When it comes to Amazon’s customer base, it’s quite similar to that of eBay’s in terms of what customers are looking for. The main difference, however, is the shopping method they employ and buying experience they expect. Buyers come to eBay are prepared to make offers on items, put in their bids, and haggle the price, even on fixed-price listings. On Amazon, however, the buying culture is much different; there are no auctions, price haggling is generally not accepted, and the marketplace ensures that there is as little communication between buyers and sellers as possible.
Walmart vs. eBay: Customer Base and Market Share
Walmart is the biggest player in its field, claiming over 60% of the market share in groceries. When looking at its ecommerce market share, however, the numbers are much more humble. Walmart’s ecommerce platform, Walmart.com, claims a total ecommerce market share of 6.3%, still larger than eBay’s most generous market share estimate of 4.7%. Combined with a growth of 12%5 in 2023 over the previous year, it’s easy to see why so many sellers flock to Walmart when choosing an eBay alternative.
Walmart’s customers are quite different from eBay’s; while they may log on to Walmart.com to look for similar things, they’re not interested in the same shopping experience that eBay has to offer. When customers log on to Walmart.com, they’re coming to the online version of their familiar brick-and-mortar establishment. They bring with them an expectation of low prices combined with minimal interaction with the selling party. The platform does not offer auctions, and haggling the price is not an accepted practice.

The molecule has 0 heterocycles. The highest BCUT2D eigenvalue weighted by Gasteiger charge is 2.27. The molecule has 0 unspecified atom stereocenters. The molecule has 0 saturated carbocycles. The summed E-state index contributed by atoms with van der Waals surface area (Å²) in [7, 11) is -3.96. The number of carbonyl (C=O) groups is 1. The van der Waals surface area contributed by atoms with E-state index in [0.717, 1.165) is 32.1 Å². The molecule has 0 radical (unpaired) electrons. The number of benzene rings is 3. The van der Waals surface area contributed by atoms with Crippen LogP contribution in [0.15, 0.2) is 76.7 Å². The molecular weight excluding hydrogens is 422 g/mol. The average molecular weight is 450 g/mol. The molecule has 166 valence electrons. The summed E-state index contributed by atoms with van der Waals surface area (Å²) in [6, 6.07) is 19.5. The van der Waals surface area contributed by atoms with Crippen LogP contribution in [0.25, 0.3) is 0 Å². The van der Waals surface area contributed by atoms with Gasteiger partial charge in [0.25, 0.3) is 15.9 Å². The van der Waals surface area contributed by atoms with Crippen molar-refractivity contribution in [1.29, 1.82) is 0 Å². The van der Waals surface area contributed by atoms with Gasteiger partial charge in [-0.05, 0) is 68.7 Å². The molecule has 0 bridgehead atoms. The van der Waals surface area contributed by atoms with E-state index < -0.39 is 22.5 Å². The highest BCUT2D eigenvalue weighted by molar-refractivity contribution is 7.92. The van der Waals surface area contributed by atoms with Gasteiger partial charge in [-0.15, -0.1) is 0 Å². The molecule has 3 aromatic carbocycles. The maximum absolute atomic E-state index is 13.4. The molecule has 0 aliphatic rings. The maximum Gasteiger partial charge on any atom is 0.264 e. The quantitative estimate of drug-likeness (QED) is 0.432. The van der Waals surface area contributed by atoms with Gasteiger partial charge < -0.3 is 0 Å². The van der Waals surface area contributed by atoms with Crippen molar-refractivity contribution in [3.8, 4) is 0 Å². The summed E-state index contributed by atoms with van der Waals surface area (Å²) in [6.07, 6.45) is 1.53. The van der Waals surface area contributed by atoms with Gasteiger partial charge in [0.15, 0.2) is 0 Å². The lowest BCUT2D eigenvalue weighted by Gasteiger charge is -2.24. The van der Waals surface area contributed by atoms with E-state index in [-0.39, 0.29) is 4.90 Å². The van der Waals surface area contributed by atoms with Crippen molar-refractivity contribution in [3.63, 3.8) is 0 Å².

Etsy vs. eBay: Customer Base and Market Share
Because Etsy is a much more specialized platform, comparing Etsy’s market share to eBay’s is a bit like comparing apples to oranges. Instead, we’ll look at an average Etsy customer and see where the overlap is with an average eBay customer.
Etsy’s entire platform is dedicated to selling handmade items, vintage goods, and craft supplies. As such, the average consumer will log on to Etsy to look for a very specific set of items. Buyers don’t look to Etsy when searching for a good deal on a used iPhone, nor when they’re looking for a specific part when upgrading their self-built gaming PC. All this to say, Etsy’s entire business model only makes it a good eBay alternative for sellers who sell a very specific selection of items – handmade goods, vintage pieces, and/or craft supplies. For sellers who sell anything else, Etsy is not a suitable eBay alternative.
eBid vs. eBay: Customer Base and Market Share